Let us return to Lod.
If deeply felt pain in connection to al-Aqsa wasn’t enough to stoke Arab outrage in Lod, we should open our eyes to the profound overlaps between Lod and Jerusalem vis-à-vis religio-political sensitivities in the Muslim experience. Years of incitement and violence around al-Aqsa culminating in this year’s unrest, experienced as arrogant manifestation of burgeoning Jewish supremacy, has found expression in Lod’s municipal insensitivity towards Muslim traditions, sensibilities, and holy sites, as recently as the beginning of Ramadan this year. As the city saw an uptick in violent crimes, with gunshots and fireworks heard throughout the night, Lod’s mayor Yair Revivo, in his typically brash, maverick manner, gave the government an ultimatum: if they do not bring in border police and reserves (Lod’s state of emergency a few weeks later took care of that for him) to embark on what he termed “Operation Defensive Shield 2” — a reference to the West Bank operation during the Second Intifada) — he would initiate a municipal strike and close roads.
In calling on the government to stop neglecting crime and violence in Arab society — on its own a just, well-overdue cause — Revivo lambasted the elevated volume of the “muezzin” (mosque’s call to prayer) during Ramadan, lumping together and effectively equating the sounds of fireworks, the spread of illegal weaponry, and gang violence with the Muslim tradition. Unsurprisingly, the Arab members of the municipal coalition collectively resigned in a letter citing the “muezzin” as a “red flag,” the same term used by Palestinians regarding assaults on al-Aqsa. This is only a few years after Revivo vowed to drown out the “annoying” Muslim call to prayer with Jewish prayer, and a year later stormed the city’s mosque in the early AM in the midst of a holiday prayer and yelled at the Imam to lower the volume. If one wishes to question public outrage in Lod about al-Aqsa, one must remember that Muslim residents of Lod are no strangers to the pain one feels when their sacred space is treated with contempt. And indeed, during Lod’s state of emergency, much of the violent commotion surrounded protecting the city’s mosque from attacks by ultra-nationalists and settlers who entered Lod provocatively after a few nights of unrest.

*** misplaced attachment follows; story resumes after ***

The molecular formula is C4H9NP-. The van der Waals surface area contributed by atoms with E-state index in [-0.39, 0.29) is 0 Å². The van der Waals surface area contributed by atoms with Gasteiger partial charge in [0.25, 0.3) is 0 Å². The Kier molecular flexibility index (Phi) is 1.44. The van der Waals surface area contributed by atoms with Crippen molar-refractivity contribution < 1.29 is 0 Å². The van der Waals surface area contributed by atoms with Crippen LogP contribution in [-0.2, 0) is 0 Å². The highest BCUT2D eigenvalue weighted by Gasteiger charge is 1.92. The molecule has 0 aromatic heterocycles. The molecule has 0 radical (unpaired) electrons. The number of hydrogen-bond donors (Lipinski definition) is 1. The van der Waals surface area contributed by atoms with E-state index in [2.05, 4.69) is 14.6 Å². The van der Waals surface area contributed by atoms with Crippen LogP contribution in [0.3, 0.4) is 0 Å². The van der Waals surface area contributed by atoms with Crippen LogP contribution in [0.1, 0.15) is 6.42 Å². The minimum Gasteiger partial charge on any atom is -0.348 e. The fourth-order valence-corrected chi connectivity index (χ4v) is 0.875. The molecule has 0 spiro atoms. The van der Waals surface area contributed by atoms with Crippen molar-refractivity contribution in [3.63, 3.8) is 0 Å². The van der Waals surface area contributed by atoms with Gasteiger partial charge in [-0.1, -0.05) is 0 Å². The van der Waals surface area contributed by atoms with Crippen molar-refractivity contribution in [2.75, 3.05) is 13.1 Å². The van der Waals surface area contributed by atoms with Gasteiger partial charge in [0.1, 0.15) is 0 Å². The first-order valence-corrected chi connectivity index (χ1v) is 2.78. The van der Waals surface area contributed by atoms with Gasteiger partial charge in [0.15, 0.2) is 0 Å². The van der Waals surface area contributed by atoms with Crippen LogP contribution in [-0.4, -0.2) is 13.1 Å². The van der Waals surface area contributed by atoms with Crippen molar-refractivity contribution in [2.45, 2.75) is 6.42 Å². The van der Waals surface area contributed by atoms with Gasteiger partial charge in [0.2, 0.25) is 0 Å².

So what about home evictions in Sheikh Jarrah? Just another abstract Palestinian symbol for Lod Arabs supporting the cause?
This issue, too, is not far from their experience under the Revivo administration. The heartbreaking 2016 Palestinian hip-hop film Junction 48 (commonly seen as Israel’s and more specifically Lod’s 8 Mile) points out that not only has the municipality handed demolition orders to illegal Lod homes built recently for lack of permits; homes that have belonged to a family for generations, perhaps since the Nakba, are also targeted by the Absentees’ Property Law because a family member who fled or was expelled never returned — an experience not unique to Lod.
So what about today?
On Dec. 23, six cars and three trucks were set on fire, likely in response to at least three home demolitions in the previous three months. The arson came in the wake of three weeks of protest against the demolitions. Mayor Revivo immediately claimed that the attack was “nationalist” in nature (a common euphemism for Palestinian terror attacks) before there was any investigation.